APR: your source for nuclear news and analysis since April 16, 2010

Tuesday, December 20, 2011

Radiation deaths in US due to Fukushima Daiichi: Nope.

The major scaremonger behind the Radiation and Public Health Project, a dedicated anti-nuclear activist non-profit 501(c)3 corporation which pays this scaremonger $82,000 a year, has co-authored a paper which has probably set a new record for the rate at which it was totally torn apart by careful review. Actually, the review required to debunk it didn't have to be that careful.

This report details the deaths supposedly associated with a radiation plume (sic) that hit the US after the Fukushima Daiichi accident. (Long time readers here might recall that the Los Angeles area air quality site had a radiation detection widget up for a month or two and took it down after never having detected anything.) The report was supposedly "peer reviewed," but since for people of this ilk the term "peer review" means that only a few like-minded and paid activists will see it before it's published the term is meaningless. The paper, likewise, has not appeared in any reputable medically oriented venue.

I will give some links below to the paper itself first, and then some articles everyone might want to read in order to get a clear idea of who is at work here and what their agenda is... as well as just how lousy the science is. Heck, Mangano himself doesn't even back up the paper in interviews with both barrels.

First we find a presentation of the paper in the International Journal of Health Services, which as Rod Adams has discovered really has less to do with health and more to do with an agenda. Here is the RPHP link.

Here is the discussion of this "paper" by NEI NUCLEAR NOTES.

Scientific American takes care of this "paper" in this new post. If you want to see what Scientific American had to say previously about Mangano's work you can also click here. (Thanks to Yes Vermont Yankee! for reminding me about this older story.)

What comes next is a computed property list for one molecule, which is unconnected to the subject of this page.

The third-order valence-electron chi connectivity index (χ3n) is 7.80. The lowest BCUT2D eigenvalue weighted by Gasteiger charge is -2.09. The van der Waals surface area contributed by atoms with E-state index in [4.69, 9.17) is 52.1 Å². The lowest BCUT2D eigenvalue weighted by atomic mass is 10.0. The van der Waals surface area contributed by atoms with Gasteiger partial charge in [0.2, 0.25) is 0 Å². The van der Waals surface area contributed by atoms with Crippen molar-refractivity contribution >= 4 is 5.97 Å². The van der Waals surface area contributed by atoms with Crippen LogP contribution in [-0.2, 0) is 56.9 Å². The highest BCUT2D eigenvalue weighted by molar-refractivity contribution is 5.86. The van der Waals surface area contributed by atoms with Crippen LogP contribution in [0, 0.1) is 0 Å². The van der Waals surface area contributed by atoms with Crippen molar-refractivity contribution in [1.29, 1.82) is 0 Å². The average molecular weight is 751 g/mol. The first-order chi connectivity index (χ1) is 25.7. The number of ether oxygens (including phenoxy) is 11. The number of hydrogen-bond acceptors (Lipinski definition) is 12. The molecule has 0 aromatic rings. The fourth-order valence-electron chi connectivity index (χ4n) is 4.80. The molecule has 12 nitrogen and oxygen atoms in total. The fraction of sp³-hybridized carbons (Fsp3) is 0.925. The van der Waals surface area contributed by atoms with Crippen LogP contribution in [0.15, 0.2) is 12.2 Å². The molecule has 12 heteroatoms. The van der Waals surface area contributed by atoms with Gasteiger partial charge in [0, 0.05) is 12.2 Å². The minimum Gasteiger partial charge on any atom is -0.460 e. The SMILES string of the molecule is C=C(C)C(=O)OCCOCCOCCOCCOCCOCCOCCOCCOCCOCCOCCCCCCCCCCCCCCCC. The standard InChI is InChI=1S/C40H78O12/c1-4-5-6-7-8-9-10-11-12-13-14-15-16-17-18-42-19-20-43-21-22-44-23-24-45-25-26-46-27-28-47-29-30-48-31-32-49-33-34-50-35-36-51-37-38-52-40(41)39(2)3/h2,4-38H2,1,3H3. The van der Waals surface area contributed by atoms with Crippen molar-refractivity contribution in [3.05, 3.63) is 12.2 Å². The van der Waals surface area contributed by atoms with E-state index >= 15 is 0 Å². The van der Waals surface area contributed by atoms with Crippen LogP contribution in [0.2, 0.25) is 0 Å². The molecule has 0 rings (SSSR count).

Finally, we get a statistical dissection of how the data were manipulated by reading the fine article at The Capacity Factor.

I have debated Mangano before and find even his basic knowledge of nuclear accident history to be not just seriously lacking, but populated entirely with lies. It's certain that this new study has already been subjected to enough withering review that its lies are also now exposed. What this author hopes most of all is that the "peer review" process that such disreputable "scientists" are using is exposed for what it really is and is not. Who reviewed this one... that's what I'd like to know.

5:20 PM Eastern Tuesday December 20, 2011

UPDATE 6:15 PM TUESDAY... Rod Adams at Atomic Insights has just posted another piece covering the paper in question, and it's well worth reading. Click here to read Rod's analysis.

UPDATE 4:35 PM WEDNESDAY... Cheryl Rofer at Nuclear Diner has sent along a link to another dissection of the report. Click here to see it. Thanks, Cheryl!

UPDATE 5:05 PM THURSDAY... Dan Yurman has tipped us off to the following story run on Vitals @ msnbc.com which further disassembles and invalidates the new "report." Click here to read this story. Thanks, Dan!


  1. Excellent post and thanks for the mention!

  2. Good informative update! I rue that mentions like these are almost never picked up by the "balanced" and "accurate" media and few laypeople wonder why! We so desperately need a "nuclear Carl Sagan" to counter the bilge these anti-nukers spew and get away with by their easy uncritical media access! BTW that's a cool looking plant in the illustration above! Small and low-key in the rolling landscape without oil/coal freight train tracks additionally soiling the scene. Also no cooling towers. I loathe cooling towers! They're monstrous, ominously huge and alien looking contraptions. Half the reporters covering TMI took them FOR the reactors! (had to LOL at the state of science education...). I think the things significantly added to the anti-nature mystery and alarm of nuclear power. I hope future plants take this into PR consideration.

    James Greenidge

  3. @James: Thanks very much for your kind commentary. I appreciate it very much. By the way, the new artwork for the top of APR that you commented on is the final design for the Clinch River Breeder Reactor project; the site is now earmarked for construction of from one to several small modular reactors.

  4. i agree with meredith. why not make nuclear plants more aesthetically pleasing ? There is a plant in my area called ginna that has no cooling tower and the reactor is surrounded by a structure,it looks like a factory.I believe the iconic cooling towers evoke a negative instinctual response due to all the fear mongering over the years. retire them.